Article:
Lately, there has a lot of talk about data being king. When I explore what data constitutes parents most strongly consider prior to enrolling their children in our school, they most often refer to college acceptance as a significant demonstration of success among our students. We are happy to report 100% acceptance at 4-year colleges with impressive academic scholarships.
However, lately I have found myself taking a broader look at the measure of success, particularly as alumni return to me bemoaning the straight path from college and internship to career, financial security, and happiness. What exactly constitutes success in the minds and heart of Voyagers’ alumni?
According to Madeline Levine in The Atlantic Magazine, “Financial independence is one way to measure success, a sense of doing meaningful and fulfilling work is another, and raising a healthy family and contributing to one’s community yet another.” (February 2020) The question is in the order of importance and the significance of each factor on the whole person.
When I consider the Voyagers’ students who have moved on to college, I find most have managed the academics admirably, completed interesting and challenging internships, and graduated. Many have traveled and studied abroad and some have moved on to graduate school. There are others who chose a different path. They opened businesses, moved on to earn a certificate in a trade, served communities overseas, and established nonprofit organizations and small businesses. Many, whether in or outside of college, have taken meandering paths that have revealed opportunities to be flexible, try new things, turn passions into profit, and hold onto happiness.
Often, Voyagers’ graduates consider themselves successful because they are passionate about the work they do and find that this passion drives them to work harder than others, handle mistakes effectively, and learn from failures. They feel what they do has an impact and this is the indicator of success, and where satisfaction and happiness is rooted. While money must be earned for most, real success has many other characteristics for these adults.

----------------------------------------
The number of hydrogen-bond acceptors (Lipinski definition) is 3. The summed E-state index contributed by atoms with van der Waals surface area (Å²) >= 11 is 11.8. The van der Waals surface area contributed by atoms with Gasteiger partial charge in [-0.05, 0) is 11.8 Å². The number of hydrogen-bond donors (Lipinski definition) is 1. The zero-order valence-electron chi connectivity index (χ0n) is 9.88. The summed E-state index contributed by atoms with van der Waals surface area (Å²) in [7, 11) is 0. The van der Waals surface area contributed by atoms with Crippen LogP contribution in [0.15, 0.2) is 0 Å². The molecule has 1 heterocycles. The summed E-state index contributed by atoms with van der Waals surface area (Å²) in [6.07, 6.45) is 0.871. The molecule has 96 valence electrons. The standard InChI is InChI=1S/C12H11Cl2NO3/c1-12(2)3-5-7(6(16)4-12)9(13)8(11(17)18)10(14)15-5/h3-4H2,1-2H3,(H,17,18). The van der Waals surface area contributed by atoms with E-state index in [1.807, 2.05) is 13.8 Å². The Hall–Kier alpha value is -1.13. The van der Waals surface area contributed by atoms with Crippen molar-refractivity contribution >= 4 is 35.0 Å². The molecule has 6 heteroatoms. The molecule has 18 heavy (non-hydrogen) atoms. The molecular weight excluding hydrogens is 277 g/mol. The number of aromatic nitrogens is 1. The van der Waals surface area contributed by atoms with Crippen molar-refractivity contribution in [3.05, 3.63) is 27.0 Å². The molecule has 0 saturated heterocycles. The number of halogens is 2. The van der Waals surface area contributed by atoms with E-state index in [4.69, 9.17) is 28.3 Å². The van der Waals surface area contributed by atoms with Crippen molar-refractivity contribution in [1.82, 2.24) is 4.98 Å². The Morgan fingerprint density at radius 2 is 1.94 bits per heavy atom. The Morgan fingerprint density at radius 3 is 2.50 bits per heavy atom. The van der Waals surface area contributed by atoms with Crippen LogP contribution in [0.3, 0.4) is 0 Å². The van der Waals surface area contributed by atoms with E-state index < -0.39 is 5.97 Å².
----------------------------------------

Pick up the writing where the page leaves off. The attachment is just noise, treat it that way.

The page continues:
While the tale of success for our high school students often, like so many others when moving on, involves a seemingly straight line, from grades and SAT scores, to admittance to colleges and the completion of an internship and graduation, our data tells us they are meandering within and outside of tradition, having graduated, taken sabbaticals, transferred, changed majors, initiated startups, toured with a band, and opened small businesses.
Our graduates continue to prove that anything is possible and that many are following circuitous trajectories that are of their own making and driven by a desire to be contributing members of society with financial stability, personal satisfaction, and happiness. They continue, after Voyagers’, on a path that leads to success as defined by them. They live the Voyagers’ Vision as they grow and learn as a whole person; develop thinking and working attitudes that empower them to take over their own growth; reflect their vision, tenacity, initiative, imagination, generosity, and exploration ; approach life with a bounding level of excitement, enthusiasm, creativity, ingenuity, inquisitiveness and individual satisfaction; invoke vibrancy and trust in themselves; find their voice and participate in a democratic community; and where their learning and life is defined by no one and by everyone.
About the Author: Karen Giuffre’, M.Ed is the Founding Director of Voyagers’ Community School, soon celebrating its 15th year. She is staunchly dedicated to constructing joyful learning spaces with children from 12 months through 12th Grade. She finds kindred spirits among other innovative educators who are dedicated and work every day to ignite students’ curiosity. In the coming months, she will introduce Journal readers to Innovation In Education.